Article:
Janet Parshall: “And number two, I have to tell you, I don’t know when they held this election and decided that tolerance was a transcendent value. I serve a god who, with a finger of fire, wrote, he will have no other gods before him. And he doesn’t tolerate sin, which is why he sent his son to the cross, but all of a sudden now, we jump up and down and celebrate the idea of tolerance. I think tolerance means accommodation, but it doesn’t necessarily mean acquiescence or wholehearted acceptance.”

John Gibson: “No, no, no. If you figure that—listen, we get a little theological here, and it’s probably a bit over my head, but I would think if somebody is going to be—have to answer for following the wrong religion, they’re not going to have to answer to me. We know who they’re going to have to answer to.”

Janet Parshall: “Right.”

John Gibson: “And that’s fine. Let ’em. But in the meantime, as long as they’re civil and behave, we tolerate the presence of other religions around us without causing trouble, and I think most Americans are fine with that tradition”

Sigh.

There is always the possibility—however remote—that it wasn’t John Gibson speaking, but merely some kind of professional John Gibson Impersonator, or a vocal impressionist as gifted as Ray Goulding doing his Joe McCarthy in 1954. In which case, the impersonator is clearly the Worst Person not just of the night, but of all time.

Otherwise, that’s really the whole shebang right there.

That phrase “wrong religion” actually reads worse in context, doesn’t it? It’s the same kind of misunderstanding and perversion of faith to which we react in horror when we see it in terrorists who have twisted religions for their own purposes. Might as well have been commentators on some All-Access Al Qaeda show on Al Jazeera talking about infidels.

And by the way, don’t you get this creepy feeling of embarrassment when somebody trying desperately to be holier-than-thou promptly misquotes the bible? “I serve a god who, with a finger of fire,” you just read the transcript of Janet Parshall saying, “wrote, he will have no other gods before him.”

Actually, Ms. Parshall, as any of us who’ve actually read the bible know, the first commandment is “Thou shalt have no other gods before me.” That’s not just a difference in pronouns—he’s demanding exclusivity from those who believe in him. Nothing in there saying other people can’t serve other gods in which they believe.

I’ve strayed from the main topic, probably because it is awfully painful. Whether he thinks me insincere or not, I really did like Gibby: hard-working, always there to cover a shift or help out in any way he could. Instead, he devolved into denying he said some truly despicable things—things recorded for posterity—and worse, he tried to blame those hateful things on me. Ordinarily when somebody gets caught saying something as intolerant as this, their choices are (a) to apologize, (b) to resign, or (c) to make sure there’s no tape and try to lie their way out of it.

John chose “d”—blame it on somebody else.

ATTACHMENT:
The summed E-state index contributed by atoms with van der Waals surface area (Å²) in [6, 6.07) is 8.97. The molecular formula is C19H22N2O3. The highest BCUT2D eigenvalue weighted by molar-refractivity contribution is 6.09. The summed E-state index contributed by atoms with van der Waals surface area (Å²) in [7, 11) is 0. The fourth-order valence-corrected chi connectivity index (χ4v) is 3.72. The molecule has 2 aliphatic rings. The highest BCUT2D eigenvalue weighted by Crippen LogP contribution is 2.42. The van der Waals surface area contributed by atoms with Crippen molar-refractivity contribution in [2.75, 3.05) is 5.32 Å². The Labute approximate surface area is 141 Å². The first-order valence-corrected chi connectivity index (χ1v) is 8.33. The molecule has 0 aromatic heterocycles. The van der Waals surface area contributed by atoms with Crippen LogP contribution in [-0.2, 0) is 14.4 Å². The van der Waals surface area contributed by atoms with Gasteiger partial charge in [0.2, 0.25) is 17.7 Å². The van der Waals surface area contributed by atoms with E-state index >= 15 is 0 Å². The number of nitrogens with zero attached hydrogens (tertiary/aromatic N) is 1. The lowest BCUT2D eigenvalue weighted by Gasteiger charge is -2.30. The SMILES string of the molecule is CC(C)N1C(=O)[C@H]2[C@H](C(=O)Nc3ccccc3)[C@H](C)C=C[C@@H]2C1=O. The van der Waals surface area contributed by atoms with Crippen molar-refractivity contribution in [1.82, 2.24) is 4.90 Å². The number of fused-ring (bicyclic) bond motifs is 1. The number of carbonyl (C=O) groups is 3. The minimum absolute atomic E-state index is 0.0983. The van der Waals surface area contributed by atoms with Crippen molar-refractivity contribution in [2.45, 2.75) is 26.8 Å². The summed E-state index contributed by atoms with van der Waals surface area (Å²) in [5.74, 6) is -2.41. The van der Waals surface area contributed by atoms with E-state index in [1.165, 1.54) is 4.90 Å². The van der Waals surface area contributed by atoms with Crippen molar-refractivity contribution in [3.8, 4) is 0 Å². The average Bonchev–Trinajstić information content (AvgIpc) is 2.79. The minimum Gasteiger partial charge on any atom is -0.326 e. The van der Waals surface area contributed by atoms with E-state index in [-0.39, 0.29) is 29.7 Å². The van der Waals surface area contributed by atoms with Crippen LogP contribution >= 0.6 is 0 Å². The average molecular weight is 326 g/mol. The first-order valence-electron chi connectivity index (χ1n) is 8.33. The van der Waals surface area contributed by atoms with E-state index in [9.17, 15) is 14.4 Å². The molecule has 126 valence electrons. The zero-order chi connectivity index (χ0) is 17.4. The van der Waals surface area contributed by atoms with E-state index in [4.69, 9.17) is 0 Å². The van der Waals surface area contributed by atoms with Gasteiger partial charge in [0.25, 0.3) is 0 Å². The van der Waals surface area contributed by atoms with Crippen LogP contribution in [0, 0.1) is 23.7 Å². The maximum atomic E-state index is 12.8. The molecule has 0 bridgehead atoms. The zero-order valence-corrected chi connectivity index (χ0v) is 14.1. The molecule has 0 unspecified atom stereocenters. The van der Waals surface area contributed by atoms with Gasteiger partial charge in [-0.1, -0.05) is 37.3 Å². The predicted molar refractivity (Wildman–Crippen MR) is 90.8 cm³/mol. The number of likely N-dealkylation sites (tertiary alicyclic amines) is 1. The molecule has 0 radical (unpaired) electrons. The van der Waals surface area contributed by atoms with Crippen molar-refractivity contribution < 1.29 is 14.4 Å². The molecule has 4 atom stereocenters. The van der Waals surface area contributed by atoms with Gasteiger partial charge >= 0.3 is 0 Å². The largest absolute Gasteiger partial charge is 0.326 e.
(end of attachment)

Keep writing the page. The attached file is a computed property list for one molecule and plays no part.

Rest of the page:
The audio clip was the definitive answer (we sometimes spend hours looking for verification of “Worst” tips, and postpone nominations for days, because unlike other newscasters and commentators, I have this silly idea in my head that the whole point of any criticism is that it has to be based on discernible facts). I said on Countdown that I hoped John would have the self-respect to acknowledge what he said and to leave the airways for good, because, between the remark and the denial, he had—sadly—forfeited his right to stay here.

He didn’t. But neither did he bring the matter up again on the air. Or phone again, as he did some of our twentieth-century colleagues at MSNBC and NBC News. Or say much of anything else that anybody cared about.

Of Mr. O’Reilly, you probably know. As his appearances on the list increased in number and frequency (hell, one night he won all three places), he began to criticize me indirectly, calling out my bosses on the air—but never me, not by name—and eventually jumping the proverbial shark by announcing an online petition to get me fired (all of us on Countdown signed, me included) and then infamously threatening a caller to his radio call-in show with visits from “local authorities” and “Fox Security” because the caller had had the audacity to mention my name on Mr. O’Reilly’s air.

Exit Mr. O’Reilly’s grasp of reality, stage left.

Before we get to some of the individual nightly lists, I must say that the “Worsts” have achieved a kind of unexpected status as electronic red badges of courage in the cultural battles. A conservative colleague of Gibson and O’Reilly, whose name I must not divulge because his good-natured willingness to take criticism and spoofing would make him suspect in the eyes of his less brainy brethren, recently buttonholed me and complained that he hadn’t been one of the Worst Persons. “It’s my goal in life,” he said with a laugh. I told him he simply had yet to say or do something totally indefensible.

He laughed again. “I’ll just have to keep trying.”

He may or may not. But this much is undoubtedly true: Dozens of others certainly will.

Excerpt from Keith Olbermann’s The Worst Person in the World – And 202 Strong Contenders. Copyright 2006 by Olbermann Broadcasting Empire, Inc. All rights reserved. Published by John Wiley & Sohns, Inc., Hoboken, New Jersey